COVID-19 Bail/Transfer and Compassionate Release Applications
Citizens, lawyers and members of Congress recognize the significant health risks that inmates face as a result of COVID-19. On March 19, 2020, U.S. Senator Kamala D. Harris of California wrote to the director of the United States Bureau Of Prisons (BOP) advising that “[e]merging research has demonstrated how dangerous coronavirus is for the elderly and those with underlying conditions and compromised immune systems.” Senator Harris further observed that, rather than releasing high-risk inmates, BOP is enforcing additional penal measures despite the high stakes, “responding to the threat of coronavirus with extreme measures that both maintain current levels of incarceration and penalize the incarcerated community—including by suspending social and legal visitation, suspending inmate facility transfers, and potentially locking down institutions.” In their March 19, 2020 letter to United States Attorney General William G.Barr, Congressmen Jerold Nadler of New York and Karen Bass of California stated that “it is incontrovertible that, if [the United States Department of Justice] does not act aggressively to address the COVID-19 threat, federal jails and prisons could quickly become epicenters of the COVID-19 pandemic.”
In response to the worldwide Covid-19 pandemic, New York Criminal Defense Attorney Mark I. Cohen has successfully brought on bail applications to have pre-trial United States detainees released from custody pursuant to 18 U.S.C. § 3142.
With respect to sentenced inmates, medically vulnerable United States prisoners may immediately apply for transfer from custody to home detention or early release. (Attorney General Barr-March 26, 2020 Memorandum for Director of Bureau of Prisons -Prioritization of Home Confinement, Attorney General Barr-April 3, 2020 Memo on Expanding and Maximizing Home Confinement)). A request (either from a lawyer or from an inmate) for release to home confinement is not a request for an “early release” from a sentence. It is merely Attorney General Barr’s home confinement initiative, under the newly relaxed CARES Act standards. It is merely a request for a “transfer” from one place of imprisonment to another, that is, from the prison to home detention. The inmate remains under BOP jurisdiction, continues to serve their sentence of imprisonment, and can be called back at any time despite committing no new misconduct or rules violations. The sentence itself is not modified in any way.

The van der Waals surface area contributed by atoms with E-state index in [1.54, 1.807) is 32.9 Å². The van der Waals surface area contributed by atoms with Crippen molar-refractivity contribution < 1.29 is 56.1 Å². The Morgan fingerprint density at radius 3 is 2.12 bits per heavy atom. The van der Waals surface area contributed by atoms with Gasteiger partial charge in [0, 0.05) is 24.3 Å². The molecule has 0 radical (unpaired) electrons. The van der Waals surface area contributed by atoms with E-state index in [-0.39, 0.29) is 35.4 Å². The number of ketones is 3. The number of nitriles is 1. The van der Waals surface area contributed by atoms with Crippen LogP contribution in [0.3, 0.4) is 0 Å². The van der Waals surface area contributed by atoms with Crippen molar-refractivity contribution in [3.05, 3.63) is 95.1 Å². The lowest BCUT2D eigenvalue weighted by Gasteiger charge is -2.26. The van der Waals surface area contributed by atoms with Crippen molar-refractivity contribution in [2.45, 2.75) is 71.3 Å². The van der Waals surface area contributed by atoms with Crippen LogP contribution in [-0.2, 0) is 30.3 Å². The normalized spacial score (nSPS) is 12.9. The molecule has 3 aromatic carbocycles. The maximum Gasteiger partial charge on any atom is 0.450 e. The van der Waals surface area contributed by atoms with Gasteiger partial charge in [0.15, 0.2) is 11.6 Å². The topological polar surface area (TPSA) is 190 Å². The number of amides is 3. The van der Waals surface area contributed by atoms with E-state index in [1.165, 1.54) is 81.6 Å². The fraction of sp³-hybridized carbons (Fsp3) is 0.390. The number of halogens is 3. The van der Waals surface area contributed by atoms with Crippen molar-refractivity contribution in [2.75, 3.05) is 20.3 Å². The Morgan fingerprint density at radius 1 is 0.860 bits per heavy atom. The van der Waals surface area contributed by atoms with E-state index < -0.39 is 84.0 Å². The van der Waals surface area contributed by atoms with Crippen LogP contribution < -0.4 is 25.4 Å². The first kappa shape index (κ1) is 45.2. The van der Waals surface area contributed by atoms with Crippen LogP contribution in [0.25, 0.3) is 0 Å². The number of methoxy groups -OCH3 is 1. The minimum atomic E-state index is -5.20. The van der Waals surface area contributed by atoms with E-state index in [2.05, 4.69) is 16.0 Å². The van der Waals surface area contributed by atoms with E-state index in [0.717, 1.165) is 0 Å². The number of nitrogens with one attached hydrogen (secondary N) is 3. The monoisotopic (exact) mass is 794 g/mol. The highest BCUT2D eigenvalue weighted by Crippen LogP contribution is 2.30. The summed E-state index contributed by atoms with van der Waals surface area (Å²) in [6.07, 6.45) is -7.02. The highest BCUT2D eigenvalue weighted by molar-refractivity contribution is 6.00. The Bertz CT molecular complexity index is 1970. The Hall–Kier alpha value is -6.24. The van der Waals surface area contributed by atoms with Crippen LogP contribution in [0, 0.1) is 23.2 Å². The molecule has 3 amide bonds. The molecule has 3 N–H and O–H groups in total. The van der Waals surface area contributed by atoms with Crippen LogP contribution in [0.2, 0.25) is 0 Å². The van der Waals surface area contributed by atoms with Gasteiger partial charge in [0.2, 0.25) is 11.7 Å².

Federal prisoners may now have their sentences reduced through compassionate release applications known as RIS Requests. 18 U.S.C. § 3582(c)(1)(A) permits a sentenced inmate to file a motion with the Court following an adverse determination of an inmate’s request that the BOP file a motion to modify the inmate’s sentence, or 30 days from BOP’s receipt of a request that it file such a motion. Under 18 U.S.C. § 3582(c)(1)(A)(i), the Court may modify a term of imprisonment upon a finding that there are “extraordinary and compelling reasons” to merit a reduction.
New York Criminal Defense Attorney Mark I. Cohen has successfully sought the release of both current pre-trial inmate detainees in the SDNY and post-conviction detainees within the 2d. Circuit Court of Appeals jurisdiction. If you wish to assist a vulnerable detainee/inmate seek release from their current custody status, contact Mark I. Cohen, New York Criminal Defense Attorney now!